Reviews for Aesop's Fables


Booklist Reviews 2009 May #1
What separates this collection of 36 Aesop tales from numerous others is the handsome presentation, the brevity of the stories, and the quixotic illustration style. One fable per page is designed with the text in a sidebar on the outer edge alongside acrylic paintings reminiscent of stylized folk art. Many of these fables will be unfamiliar to most readers, but their succinct quality makes them equally appealing. Each abridged telling is lucid, and the final line makes concrete the moral. For instance, the story "The Two Crabs" ends with "Sometimes people will give you advice about things they won't do themselves." Opposite the table of contents is an appealing mosaic of postage stamp-sized pictures that correspond to each listed fable, and it's an effective tease. This rendition shouldn't replace Jerry Pinkney's or Brad Sneed's or Michael Morpurgo and Emma Chichester Clark's versions, but it definitely earns a place on the shelf. The final page is a note about Aesop. Copyright 2009 Booklist Reviews.

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Horn Book Guide Reviews 2009 Fall
This is a sophisticated rendering of thirty-six fables, many well known ("The Fox & the Grapes," "The Tortoise & the Hare"), a few more obscure ("The Boy & the Hazelnuts"). Striking acrylic paintings benefit from intense colors, unusual angles, and clean folk-art style, lending an eye-pleasing angularity to landscapes, people, and animals. Cech's appended author's note provides useful background information about Aesop. Copyright 2009 Horn Book Guide Reviews.

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Kirkus Reviews 2009 March #1
Taking pride of place, Jarrie's postmodern scenes of elegantly elongated animals and skinny-limbed humans comically grinning or grimacing over their various twists of fortune shoulder Cech's 36 amiable retellings to the outer margins of the pages. Writing with severe brevity, the reteller mixes simply related versions of the usual chestnuts with less common--and not always canonically Aesopian--fables such as one about a wig-wearing "Bald Knight" (losing, oddly enough, not only a toupee but a cowboy hat in the picture). His morals don't always make sense on their own--"Take just enough and you won't get stuck," concludes the tale of "The Mouse and the Weasel," in which the mouse finds himself jammed, Winnie-the-Pooh-like, into a hole after gorging himself on corn--but they are generally incorporated smoothly into their mini-episodes. Jerry Pinkney's collection (2000) is still the grandest of all, but readers who appreciate salutary lessons that are disbursed with a light touch may gravitate to this one. (afterword) (Folktales. 6-10) Copyright Kirkus 2009 Kirkus/BPI Communications.All rights reserved.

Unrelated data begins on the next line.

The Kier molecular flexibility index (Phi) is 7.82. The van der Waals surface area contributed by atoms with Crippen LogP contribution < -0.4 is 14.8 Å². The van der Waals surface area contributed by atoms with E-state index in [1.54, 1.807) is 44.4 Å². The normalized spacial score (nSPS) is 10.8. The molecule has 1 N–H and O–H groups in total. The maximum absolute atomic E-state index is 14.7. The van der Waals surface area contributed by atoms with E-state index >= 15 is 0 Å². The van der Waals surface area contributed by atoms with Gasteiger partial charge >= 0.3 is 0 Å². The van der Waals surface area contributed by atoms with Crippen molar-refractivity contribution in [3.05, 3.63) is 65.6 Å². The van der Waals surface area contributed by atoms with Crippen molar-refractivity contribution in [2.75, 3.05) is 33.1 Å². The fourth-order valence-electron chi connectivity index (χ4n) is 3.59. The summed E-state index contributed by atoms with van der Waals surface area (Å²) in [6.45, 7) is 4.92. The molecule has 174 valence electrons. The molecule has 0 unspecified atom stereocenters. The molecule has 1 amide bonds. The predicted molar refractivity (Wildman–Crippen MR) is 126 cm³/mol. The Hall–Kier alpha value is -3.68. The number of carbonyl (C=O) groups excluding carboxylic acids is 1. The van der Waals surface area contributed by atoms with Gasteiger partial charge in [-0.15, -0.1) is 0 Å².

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Publishers Weekly Reviews 2009 March #4

In his afterword, Cech (Sterling's Classic Fairy Tale Collection series) credits Aesop's staying power to an ability to "make a point with economy, common sense, and sharp wit." Unfortunately, while the first two qualities are evident in this collection, there is little of the third, particularly in the often overwrought morals that cap off each entry ("Keep a steady pace, and even the slow can win the race," follows "The Tortoise and the Hare"). These retellings of the familiar fables (36 in total) feel schematic, as if they're the notes for better versions to come. All of this puts a heavy burden on Jarrie's (ABC USA) folk art-styled acrylic panels, and these consistently handsome, quirky images almost succeed in carrying the day. Jarrie's flattened perspectives suggest a world where the moral order is clear and fools are not suffered gladly; his animal portraits exude both a totemic charisma and a comically misguided single-mindedness. But with so many Aesop adaptations available, this one isn't likely to stand out. Ages 4-7. (Apr.)

[Page 59]. Copyright 2009 Reed Business Information.

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School Library Journal Reviews 2009 July

Gr 2-5-Three dozen tales, compactly retold and boldly pictured, are spread across the wide pages of this large, slim collection. Cech uses restraint in embellishing or expanding the small tales, presenting them in traditional brief form with the moral stated at the end. The language is contemporary with just a few colloquialisms that will seem amusing or dissonant according to the reader's taste. "Rooster was strutting his stuff in the barnyard…." "The young men will fall all over themselves asking me to dance with them." "Dog was having a great day." Appearing in facing pairs, each story is told in a column of text on the outer edge of the page. Deep-hued acrylic paintings filling the remainder of the space feature elongated, stylized figures of humans and toothy animals. Some of the plain-spoken lessons are a bit flat while others are more pungent. "Work together and you'll be stronger." "If you dance your own dance, you'll never be out of step." A page of small vignettes offers a visual key to each of the tales, and Cech concludes with the requisite note on Aesop and some history of the fables. With many more tales than usually contained in picture-book renderings, this attractive newcomer will be welcome in libraries needing more Aesop.-Margaret Bush, Simmons College, Boston

[Page 71]. Copyright 2008 Reed Business Information.

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